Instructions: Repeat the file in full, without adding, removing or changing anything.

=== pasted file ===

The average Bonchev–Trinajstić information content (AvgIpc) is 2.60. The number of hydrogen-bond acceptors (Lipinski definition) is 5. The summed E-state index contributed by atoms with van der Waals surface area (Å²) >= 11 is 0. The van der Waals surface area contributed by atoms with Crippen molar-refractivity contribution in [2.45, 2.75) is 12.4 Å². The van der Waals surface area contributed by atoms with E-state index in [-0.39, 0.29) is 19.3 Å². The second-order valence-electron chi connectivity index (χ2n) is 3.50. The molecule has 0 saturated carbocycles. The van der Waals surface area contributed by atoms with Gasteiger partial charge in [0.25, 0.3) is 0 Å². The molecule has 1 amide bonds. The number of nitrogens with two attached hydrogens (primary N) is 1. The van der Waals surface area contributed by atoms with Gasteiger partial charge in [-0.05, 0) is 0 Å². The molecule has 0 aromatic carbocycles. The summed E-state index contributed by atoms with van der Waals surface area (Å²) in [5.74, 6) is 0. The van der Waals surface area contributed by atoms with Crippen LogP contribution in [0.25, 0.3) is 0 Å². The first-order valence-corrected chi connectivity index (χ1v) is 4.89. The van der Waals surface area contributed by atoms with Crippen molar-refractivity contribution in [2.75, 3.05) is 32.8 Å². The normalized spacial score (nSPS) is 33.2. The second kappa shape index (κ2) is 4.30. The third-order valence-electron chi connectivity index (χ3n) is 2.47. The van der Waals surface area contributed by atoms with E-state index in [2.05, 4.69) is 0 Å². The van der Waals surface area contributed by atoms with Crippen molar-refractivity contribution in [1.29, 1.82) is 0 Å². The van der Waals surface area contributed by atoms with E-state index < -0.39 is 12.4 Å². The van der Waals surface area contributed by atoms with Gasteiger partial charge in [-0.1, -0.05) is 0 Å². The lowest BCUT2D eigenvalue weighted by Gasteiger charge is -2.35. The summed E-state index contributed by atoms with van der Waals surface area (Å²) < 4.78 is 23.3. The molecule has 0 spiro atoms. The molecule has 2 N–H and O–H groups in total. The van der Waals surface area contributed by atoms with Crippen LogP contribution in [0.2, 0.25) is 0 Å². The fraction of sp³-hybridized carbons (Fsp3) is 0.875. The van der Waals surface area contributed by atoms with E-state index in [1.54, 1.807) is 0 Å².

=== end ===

The average Bonchev–Trinajstić information content (AvgIpc) is 2.60. The number of hydrogen-bond acceptors (Lipinski definition) is 5. The summed E-state index contributed by atoms with van der Waals surface area (Å²) >= 11 is 0. The van der Waals surface area contributed by atoms with Crippen molar-refractivity contribution in [2.45, 2.75) is 12.4 Å². The van der Waals surface area contributed by atoms with E-state index in [-0.39, 0.29) is 19.3 Å². The second-order valence-electron chi connectivity index (χ2n) is 3.50. The molecule has 0 saturated carbocycles. The van der Waals surface area contributed by atoms with Gasteiger partial charge in [0.25, 0.3) is 0 Å². The molecule has 1 amide bonds. The number of nitrogens with two attached hydrogens (primary N) is 1. The van der Waals surface area contributed by atoms with Gasteiger partial charge in [-0.05, 0) is 0 Å². The molecule has 0 aromatic carbocycles. The summed E-state index contributed by atoms with van der Waals surface area (Å²) in [5.74, 6) is 0. The van der Waals surface area contributed by atoms with Crippen LogP contribution in [0.25, 0.3) is 0 Å². The first-order valence-corrected chi connectivity index (χ1v) is 4.89. The van der Waals surface area contributed by atoms with Crippen molar-refractivity contribution in [2.75, 3.05) is 32.8 Å². The normalized spacial score (nSPS) is 33.2. The second kappa shape index (κ2) is 4.30. The third-order valence-electron chi connectivity index (χ3n) is 2.47. The van der Waals surface area contributed by atoms with E-state index in [2.05, 4.69) is 0 Å². The van der Waals surface area contributed by atoms with Crippen molar-refractivity contribution in [1.29, 1.82) is 0 Å². The van der Waals surface area contributed by atoms with E-state index < -0.39 is 12.4 Å². The van der Waals surface area contributed by atoms with Gasteiger partial charge in [-0.1, -0.05) is 0 Å². The lowest BCUT2D eigenvalue weighted by Gasteiger charge is -2.35. The summed E-state index contributed by atoms with van der Waals surface area (Å²) < 4.78 is 23.3. The molecule has 0 spiro atoms. The molecule has 2 N–H and O–H groups in total. The van der Waals surface area contributed by atoms with Crippen LogP contribution in [0.2, 0.25) is 0 Å². The fraction of sp³-hybridized carbons (Fsp3) is 0.875. The van der Waals surface area contributed by atoms with E-state index in [1.54, 1.807) is 0 Å².